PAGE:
In Davidson v. Golden Living Center, the Pennslyvania Superior Court had to determine whether an arbitration agreement is enforceable when the clause states that a specific arbitration entity, in this case the National Arbitration Forum (NAF), but the arbitration entity is no longer accepting arbitration cases. The severability clause in the agreement stated that if a court finds any portion of the agreement unenforceable, that portion will be unenforceable but the rest of the agreement will remain effective. Here the arbitration forum selection clause of the arbitration agreement was held unenforceable because the specific arbitration forum was unavailable. Thus the court had to consider whether that clause was an essential term of the agreement and if that rendered the entire agreement unenforceable.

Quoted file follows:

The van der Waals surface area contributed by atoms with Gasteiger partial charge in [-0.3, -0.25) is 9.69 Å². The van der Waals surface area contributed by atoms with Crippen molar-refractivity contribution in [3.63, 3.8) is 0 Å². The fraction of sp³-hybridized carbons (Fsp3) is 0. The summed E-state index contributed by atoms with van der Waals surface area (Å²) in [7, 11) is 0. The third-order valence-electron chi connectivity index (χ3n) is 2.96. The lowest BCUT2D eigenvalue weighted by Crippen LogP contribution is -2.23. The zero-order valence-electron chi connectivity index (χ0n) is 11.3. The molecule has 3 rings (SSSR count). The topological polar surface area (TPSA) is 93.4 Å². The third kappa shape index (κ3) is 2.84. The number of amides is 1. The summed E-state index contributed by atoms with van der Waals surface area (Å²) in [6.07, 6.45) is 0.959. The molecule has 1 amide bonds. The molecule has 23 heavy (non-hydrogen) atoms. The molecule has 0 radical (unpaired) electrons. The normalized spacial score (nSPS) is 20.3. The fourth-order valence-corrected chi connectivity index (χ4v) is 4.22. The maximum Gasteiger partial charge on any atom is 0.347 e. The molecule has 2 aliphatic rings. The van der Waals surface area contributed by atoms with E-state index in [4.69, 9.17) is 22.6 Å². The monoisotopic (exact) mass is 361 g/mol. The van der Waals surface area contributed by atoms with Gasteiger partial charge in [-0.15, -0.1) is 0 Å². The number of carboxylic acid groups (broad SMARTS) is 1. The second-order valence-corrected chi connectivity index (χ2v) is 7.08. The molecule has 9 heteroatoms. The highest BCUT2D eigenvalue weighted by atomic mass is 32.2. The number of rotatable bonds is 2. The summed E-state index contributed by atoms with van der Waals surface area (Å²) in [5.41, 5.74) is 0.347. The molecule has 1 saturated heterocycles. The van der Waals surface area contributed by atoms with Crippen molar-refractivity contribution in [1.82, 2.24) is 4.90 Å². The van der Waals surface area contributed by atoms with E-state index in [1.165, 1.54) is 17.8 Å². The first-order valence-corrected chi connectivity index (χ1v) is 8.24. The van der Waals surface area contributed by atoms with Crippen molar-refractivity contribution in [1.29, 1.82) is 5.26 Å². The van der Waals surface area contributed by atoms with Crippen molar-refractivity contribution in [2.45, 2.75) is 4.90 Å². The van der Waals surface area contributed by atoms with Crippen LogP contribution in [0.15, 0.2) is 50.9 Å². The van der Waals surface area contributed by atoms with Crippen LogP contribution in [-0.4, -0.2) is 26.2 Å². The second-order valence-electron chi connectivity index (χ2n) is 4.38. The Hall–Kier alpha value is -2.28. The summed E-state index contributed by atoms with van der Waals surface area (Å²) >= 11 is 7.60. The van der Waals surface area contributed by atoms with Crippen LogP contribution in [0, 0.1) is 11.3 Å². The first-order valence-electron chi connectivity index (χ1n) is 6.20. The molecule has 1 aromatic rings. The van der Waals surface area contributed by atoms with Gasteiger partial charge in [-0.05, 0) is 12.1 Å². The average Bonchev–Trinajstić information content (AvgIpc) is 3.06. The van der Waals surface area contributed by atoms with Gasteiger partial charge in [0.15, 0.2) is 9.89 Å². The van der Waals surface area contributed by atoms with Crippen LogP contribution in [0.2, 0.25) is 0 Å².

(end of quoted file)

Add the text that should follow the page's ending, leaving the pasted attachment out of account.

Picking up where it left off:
The trial court held that the agreement was unenforceable because an essential term failed. The court said that the severability clause could not save the agreement because it would require the court to rewrite the arbitration clause and devise “a new form and mode of arbitration for the parties.”
At the appellate level the defendants argued that the forum selection clause was not an essential part of the agreement because the primary purpose was not to have NAF arbitrate the dispute, but to have the dispute be submitted to arbitration. However the Court disagreed. Although generally an arbitration agreement will not fail because of the unavailability of a chosen arbitration forum, it will if the parties’ choice of forum is an integral part of the agreement. The court cited case law from other circuits holding that NAF’s participation in the arbitration process was an integral part of the agreement. The court adopted this reasoning as it own and held that in Pennsylvania, an arbitration agreement with a clause requiring the parties to arbitrate in front of the NAF will be rendered unenforceable because of the failure of an essential term of the agreement.
Thanks to Remy Lapidus for her contribution to this post.